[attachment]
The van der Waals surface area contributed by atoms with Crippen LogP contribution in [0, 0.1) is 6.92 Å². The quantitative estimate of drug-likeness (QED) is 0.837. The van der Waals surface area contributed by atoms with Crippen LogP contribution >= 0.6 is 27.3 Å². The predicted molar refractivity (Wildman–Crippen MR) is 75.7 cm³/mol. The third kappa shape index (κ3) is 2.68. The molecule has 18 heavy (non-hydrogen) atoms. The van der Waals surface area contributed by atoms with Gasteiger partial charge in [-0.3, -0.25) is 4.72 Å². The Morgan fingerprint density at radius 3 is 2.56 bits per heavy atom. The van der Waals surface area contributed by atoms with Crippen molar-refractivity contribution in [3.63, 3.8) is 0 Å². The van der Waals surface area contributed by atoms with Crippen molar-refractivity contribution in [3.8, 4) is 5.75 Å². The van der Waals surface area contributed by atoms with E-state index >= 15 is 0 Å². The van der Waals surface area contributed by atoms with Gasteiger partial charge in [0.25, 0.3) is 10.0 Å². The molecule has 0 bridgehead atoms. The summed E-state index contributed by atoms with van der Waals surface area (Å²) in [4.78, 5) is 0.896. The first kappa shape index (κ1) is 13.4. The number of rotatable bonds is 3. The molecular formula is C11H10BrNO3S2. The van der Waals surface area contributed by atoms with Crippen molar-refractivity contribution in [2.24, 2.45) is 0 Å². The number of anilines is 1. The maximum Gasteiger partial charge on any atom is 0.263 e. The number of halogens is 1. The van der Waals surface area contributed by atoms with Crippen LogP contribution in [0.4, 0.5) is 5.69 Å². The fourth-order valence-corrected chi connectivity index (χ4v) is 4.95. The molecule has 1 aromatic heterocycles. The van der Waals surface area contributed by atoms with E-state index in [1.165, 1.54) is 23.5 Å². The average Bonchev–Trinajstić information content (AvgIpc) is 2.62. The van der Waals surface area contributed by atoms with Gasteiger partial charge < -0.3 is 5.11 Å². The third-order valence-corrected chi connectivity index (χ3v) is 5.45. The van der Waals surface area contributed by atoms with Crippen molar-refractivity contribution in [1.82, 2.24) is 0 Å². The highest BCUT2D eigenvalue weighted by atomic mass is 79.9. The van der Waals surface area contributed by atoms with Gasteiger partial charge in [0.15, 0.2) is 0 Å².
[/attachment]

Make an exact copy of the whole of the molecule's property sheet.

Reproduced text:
The van der Waals surface area contributed by atoms with Crippen LogP contribution in [0, 0.1) is 6.92 Å². The quantitative estimate of drug-likeness (QED) is 0.837. The van der Waals surface area contributed by atoms with Crippen LogP contribution >= 0.6 is 27.3 Å². The predicted molar refractivity (Wildman–Crippen MR) is 75.7 cm³/mol. The third kappa shape index (κ3) is 2.68. The molecule has 18 heavy (non-hydrogen) atoms. The van der Waals surface area contributed by atoms with Gasteiger partial charge in [-0.3, -0.25) is 4.72 Å². The Morgan fingerprint density at radius 3 is 2.56 bits per heavy atom. The van der Waals surface area contributed by atoms with Crippen molar-refractivity contribution in [3.63, 3.8) is 0 Å². The van der Waals surface area contributed by atoms with Crippen molar-refractivity contribution in [3.8, 4) is 5.75 Å². The van der Waals surface area contributed by atoms with E-state index >= 15 is 0 Å². The van der Waals surface area contributed by atoms with Gasteiger partial charge in [0.25, 0.3) is 10.0 Å². The molecule has 0 bridgehead atoms. The summed E-state index contributed by atoms with van der Waals surface area (Å²) in [4.78, 5) is 0.896. The first kappa shape index (κ1) is 13.4. The number of rotatable bonds is 3. The molecular formula is C11H10BrNO3S2. The van der Waals surface area contributed by atoms with Crippen molar-refractivity contribution in [2.24, 2.45) is 0 Å². The number of anilines is 1. The maximum Gasteiger partial charge on any atom is 0.263 e. The number of halogens is 1. The van der Waals surface area contributed by atoms with Crippen LogP contribution in [0.4, 0.5) is 5.69 Å². The fourth-order valence-corrected chi connectivity index (χ4v) is 4.95. The molecule has 1 aromatic heterocycles. The van der Waals surface area contributed by atoms with E-state index in [1.165, 1.54) is 23.5 Å². The average Bonchev–Trinajstić information content (AvgIpc) is 2.62. The van der Waals surface area contributed by atoms with Gasteiger partial charge < -0.3 is 5.11 Å². The third-order valence-corrected chi connectivity index (χ3v) is 5.45. The van der Waals surface area contributed by atoms with Crippen molar-refractivity contribution in [1.82, 2.24) is 0 Å². The highest BCUT2D eigenvalue weighted by atomic mass is 79.9. The van der Waals surface area contributed by atoms with Gasteiger partial charge in [0.15, 0.2) is 0 Å².